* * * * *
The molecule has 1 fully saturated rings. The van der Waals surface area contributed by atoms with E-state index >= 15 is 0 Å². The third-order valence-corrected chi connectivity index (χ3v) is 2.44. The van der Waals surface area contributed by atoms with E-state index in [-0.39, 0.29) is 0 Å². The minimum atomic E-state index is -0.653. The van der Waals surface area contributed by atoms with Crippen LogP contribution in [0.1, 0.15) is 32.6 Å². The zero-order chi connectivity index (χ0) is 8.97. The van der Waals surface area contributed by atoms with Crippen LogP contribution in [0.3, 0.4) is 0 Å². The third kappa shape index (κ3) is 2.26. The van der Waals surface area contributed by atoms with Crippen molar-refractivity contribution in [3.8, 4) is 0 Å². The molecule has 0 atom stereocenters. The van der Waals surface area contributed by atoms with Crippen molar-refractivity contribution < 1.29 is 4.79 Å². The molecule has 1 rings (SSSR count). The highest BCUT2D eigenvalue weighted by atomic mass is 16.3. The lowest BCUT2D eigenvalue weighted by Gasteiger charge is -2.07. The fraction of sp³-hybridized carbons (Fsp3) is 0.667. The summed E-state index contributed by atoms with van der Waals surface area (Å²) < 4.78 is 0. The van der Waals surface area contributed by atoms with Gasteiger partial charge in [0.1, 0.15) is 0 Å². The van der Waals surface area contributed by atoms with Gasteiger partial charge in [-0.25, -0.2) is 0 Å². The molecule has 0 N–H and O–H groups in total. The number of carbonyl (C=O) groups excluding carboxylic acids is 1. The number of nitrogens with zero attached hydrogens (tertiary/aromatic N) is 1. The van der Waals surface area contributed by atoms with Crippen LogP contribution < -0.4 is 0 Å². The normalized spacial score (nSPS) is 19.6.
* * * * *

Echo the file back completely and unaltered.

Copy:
The molecule has 1 fully saturated rings. The van der Waals surface area contributed by atoms with E-state index >= 15 is 0 Å². The third-order valence-corrected chi connectivity index (χ3v) is 2.44. The van der Waals surface area contributed by atoms with E-state index in [-0.39, 0.29) is 0 Å². The minimum atomic E-state index is -0.653. The van der Waals surface area contributed by atoms with Crippen LogP contribution in [0.1, 0.15) is 32.6 Å². The zero-order chi connectivity index (χ0) is 8.97. The van der Waals surface area contributed by atoms with Crippen LogP contribution in [0.3, 0.4) is 0 Å². The third kappa shape index (κ3) is 2.26. The van der Waals surface area contributed by atoms with Crippen molar-refractivity contribution in [3.8, 4) is 0 Å². The molecule has 0 atom stereocenters. The van der Waals surface area contributed by atoms with Crippen molar-refractivity contribution < 1.29 is 4.79 Å². The molecule has 1 rings (SSSR count). The highest BCUT2D eigenvalue weighted by atomic mass is 16.3. The lowest BCUT2D eigenvalue weighted by Gasteiger charge is -2.07. The fraction of sp³-hybridized carbons (Fsp3) is 0.667. The summed E-state index contributed by atoms with van der Waals surface area (Å²) < 4.78 is 0. The van der Waals surface area contributed by atoms with Gasteiger partial charge in [0.1, 0.15) is 0 Å². The van der Waals surface area contributed by atoms with Gasteiger partial charge in [-0.25, -0.2) is 0 Å². The molecule has 0 N–H and O–H groups in total. The number of carbonyl (C=O) groups excluding carboxylic acids is 1. The number of nitrogens with zero attached hydrogens (tertiary/aromatic N) is 1. The van der Waals surface area contributed by atoms with Crippen LogP contribution < -0.4 is 0 Å². The normalized spacial score (nSPS) is 19.6.